Reluctantly accepting his fate, Eddie Brock tries to co-exist with Venom. However, it’s a rocky relationship, to say the least. Brock also attempts to revive his career by interviewing Cletus Kasady, a serial killer who doesn’t trust anyone else. But things go wrong when Cletus also gets infected with a deadly and bloodthirsty symbiote. Brock must quickly find a way to work with Venom and deal with the Carnage brought on by Kasady.

Tom Hardy Called Andy Serkis for Venom Motion Capture Help | IndieWire

Although the plot is pretty straightforward for a comic-book flick, the banter between Brock and Venom is often the film’s most fascinating element. Brock is constantly trying to quench Venom’s thirst for, well, HUMANS! leading to some amusing exchanges – even if the humour doesn’t land always.

Nevertheless, Tom Hardy’s performance with the CGI character carries the film through some rough patches. Like Hardy, Woody Harrelson fully embraces the film’s quirky, often absurd tonality and certainly enjoys playing the antagonist. Together, they make some of the apparent plot holes easier to ignore.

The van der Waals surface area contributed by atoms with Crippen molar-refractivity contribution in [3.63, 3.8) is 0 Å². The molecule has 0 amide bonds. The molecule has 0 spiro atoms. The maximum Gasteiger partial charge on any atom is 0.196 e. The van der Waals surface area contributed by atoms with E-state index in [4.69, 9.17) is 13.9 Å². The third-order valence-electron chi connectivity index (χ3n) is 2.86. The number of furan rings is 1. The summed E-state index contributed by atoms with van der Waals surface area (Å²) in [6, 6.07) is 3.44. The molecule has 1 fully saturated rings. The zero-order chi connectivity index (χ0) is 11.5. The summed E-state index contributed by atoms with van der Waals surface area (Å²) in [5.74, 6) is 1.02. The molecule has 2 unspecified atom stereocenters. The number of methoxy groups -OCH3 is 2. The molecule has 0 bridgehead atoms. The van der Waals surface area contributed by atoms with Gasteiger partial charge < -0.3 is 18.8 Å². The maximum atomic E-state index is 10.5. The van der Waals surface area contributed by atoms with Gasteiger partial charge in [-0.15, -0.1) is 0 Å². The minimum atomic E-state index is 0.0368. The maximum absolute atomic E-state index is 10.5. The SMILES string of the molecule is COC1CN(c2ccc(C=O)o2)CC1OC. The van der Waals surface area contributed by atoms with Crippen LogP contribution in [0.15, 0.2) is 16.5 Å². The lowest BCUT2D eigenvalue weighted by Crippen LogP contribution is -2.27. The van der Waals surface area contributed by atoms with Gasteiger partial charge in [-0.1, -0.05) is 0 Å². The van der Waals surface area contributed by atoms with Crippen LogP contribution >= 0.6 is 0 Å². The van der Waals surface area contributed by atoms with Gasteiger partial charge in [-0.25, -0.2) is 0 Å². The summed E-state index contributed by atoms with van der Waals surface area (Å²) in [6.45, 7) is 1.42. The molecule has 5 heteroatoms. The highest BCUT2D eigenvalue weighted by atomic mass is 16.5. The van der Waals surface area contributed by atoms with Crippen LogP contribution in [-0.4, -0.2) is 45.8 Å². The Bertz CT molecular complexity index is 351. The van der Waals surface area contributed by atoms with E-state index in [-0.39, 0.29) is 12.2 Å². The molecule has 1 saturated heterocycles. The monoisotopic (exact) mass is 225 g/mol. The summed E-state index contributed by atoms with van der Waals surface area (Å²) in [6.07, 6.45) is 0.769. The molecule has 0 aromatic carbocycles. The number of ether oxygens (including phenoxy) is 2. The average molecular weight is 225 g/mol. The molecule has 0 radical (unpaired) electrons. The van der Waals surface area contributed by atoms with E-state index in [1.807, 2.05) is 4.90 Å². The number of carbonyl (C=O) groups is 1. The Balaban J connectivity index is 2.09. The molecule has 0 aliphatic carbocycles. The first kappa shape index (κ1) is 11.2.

Venom: Let There Be Carnage

Anne Weying (Michelle Williams), Francis Barrison (Naomie Harris) and Patrick Mulligan (Stephen Graham). They have potentially intriguing roles but don’t get much development beyond some hasty plot beats and they end up being the story’s weakest links. In addition, the editing is shady in places, indicative of significant trimming, perhaps the right decision.

The action is easy to follow and looks great in 3D without being overbearing. While the film meets the basic requirements for comic-book movie enjoyment, its most essential sequence is the post-credit scene that raises the bar for the Venom character.

Not only does it change the scope for where he and Eddie Brock will show up next, but it also makes this problematic yet oddly entertaining sequel more than worthwhile.

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